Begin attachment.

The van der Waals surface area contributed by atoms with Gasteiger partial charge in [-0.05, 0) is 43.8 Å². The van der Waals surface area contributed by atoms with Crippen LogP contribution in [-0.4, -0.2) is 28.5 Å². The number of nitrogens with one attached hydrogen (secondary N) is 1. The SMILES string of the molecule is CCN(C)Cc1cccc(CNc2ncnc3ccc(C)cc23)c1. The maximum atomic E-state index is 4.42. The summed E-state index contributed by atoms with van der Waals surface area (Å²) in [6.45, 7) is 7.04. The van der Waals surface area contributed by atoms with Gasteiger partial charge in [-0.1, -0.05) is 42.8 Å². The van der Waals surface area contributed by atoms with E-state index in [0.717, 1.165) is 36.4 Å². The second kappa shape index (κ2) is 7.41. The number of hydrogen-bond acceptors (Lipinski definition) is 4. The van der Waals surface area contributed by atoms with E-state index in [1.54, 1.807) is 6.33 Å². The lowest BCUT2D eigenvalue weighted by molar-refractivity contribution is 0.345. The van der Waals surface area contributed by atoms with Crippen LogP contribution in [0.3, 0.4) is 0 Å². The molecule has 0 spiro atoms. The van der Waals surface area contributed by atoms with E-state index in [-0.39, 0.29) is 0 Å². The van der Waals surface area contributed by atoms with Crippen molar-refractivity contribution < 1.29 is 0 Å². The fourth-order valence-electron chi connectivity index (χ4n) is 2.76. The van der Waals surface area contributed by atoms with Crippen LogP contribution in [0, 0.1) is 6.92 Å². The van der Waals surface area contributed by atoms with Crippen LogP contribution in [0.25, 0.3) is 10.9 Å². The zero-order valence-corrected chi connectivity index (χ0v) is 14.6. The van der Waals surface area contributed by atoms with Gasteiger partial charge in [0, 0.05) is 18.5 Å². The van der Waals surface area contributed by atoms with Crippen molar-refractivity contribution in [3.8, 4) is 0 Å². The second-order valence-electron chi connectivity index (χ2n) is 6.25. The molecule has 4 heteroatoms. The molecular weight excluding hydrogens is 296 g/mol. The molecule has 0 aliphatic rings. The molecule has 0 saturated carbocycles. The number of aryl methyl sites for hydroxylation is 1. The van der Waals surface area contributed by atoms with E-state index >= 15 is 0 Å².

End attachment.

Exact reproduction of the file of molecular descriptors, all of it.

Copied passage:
The van der Waals surface area contributed by atoms with Gasteiger partial charge in [-0.05, 0) is 43.8 Å². The van der Waals surface area contributed by atoms with Crippen LogP contribution in [-0.4, -0.2) is 28.5 Å². The number of nitrogens with one attached hydrogen (secondary N) is 1. The SMILES string of the molecule is CCN(C)Cc1cccc(CNc2ncnc3ccc(C)cc23)c1. The maximum atomic E-state index is 4.42. The summed E-state index contributed by atoms with van der Waals surface area (Å²) in [6.45, 7) is 7.04. The van der Waals surface area contributed by atoms with Gasteiger partial charge in [-0.1, -0.05) is 42.8 Å². The van der Waals surface area contributed by atoms with E-state index in [0.717, 1.165) is 36.4 Å². The second kappa shape index (κ2) is 7.41. The number of hydrogen-bond acceptors (Lipinski definition) is 4. The van der Waals surface area contributed by atoms with E-state index in [1.54, 1.807) is 6.33 Å². The lowest BCUT2D eigenvalue weighted by molar-refractivity contribution is 0.345. The van der Waals surface area contributed by atoms with Crippen LogP contribution in [0.3, 0.4) is 0 Å². The molecule has 0 spiro atoms. The van der Waals surface area contributed by atoms with E-state index in [-0.39, 0.29) is 0 Å². The van der Waals surface area contributed by atoms with Crippen molar-refractivity contribution < 1.29 is 0 Å². The fourth-order valence-electron chi connectivity index (χ4n) is 2.76. The van der Waals surface area contributed by atoms with Crippen LogP contribution in [0, 0.1) is 6.92 Å². The van der Waals surface area contributed by atoms with Crippen LogP contribution in [0.25, 0.3) is 10.9 Å². The zero-order valence-corrected chi connectivity index (χ0v) is 14.6. The van der Waals surface area contributed by atoms with Gasteiger partial charge in [0, 0.05) is 18.5 Å². The van der Waals surface area contributed by atoms with Crippen molar-refractivity contribution in [3.8, 4) is 0 Å². The second-order valence-electron chi connectivity index (χ2n) is 6.25. The molecule has 4 heteroatoms. The molecular weight excluding hydrogens is 296 g/mol. The molecule has 0 aliphatic rings. The molecule has 0 saturated carbocycles. The number of aryl methyl sites for hydroxylation is 1. The van der Waals surface area contributed by atoms with E-state index >= 15 is 0 Å².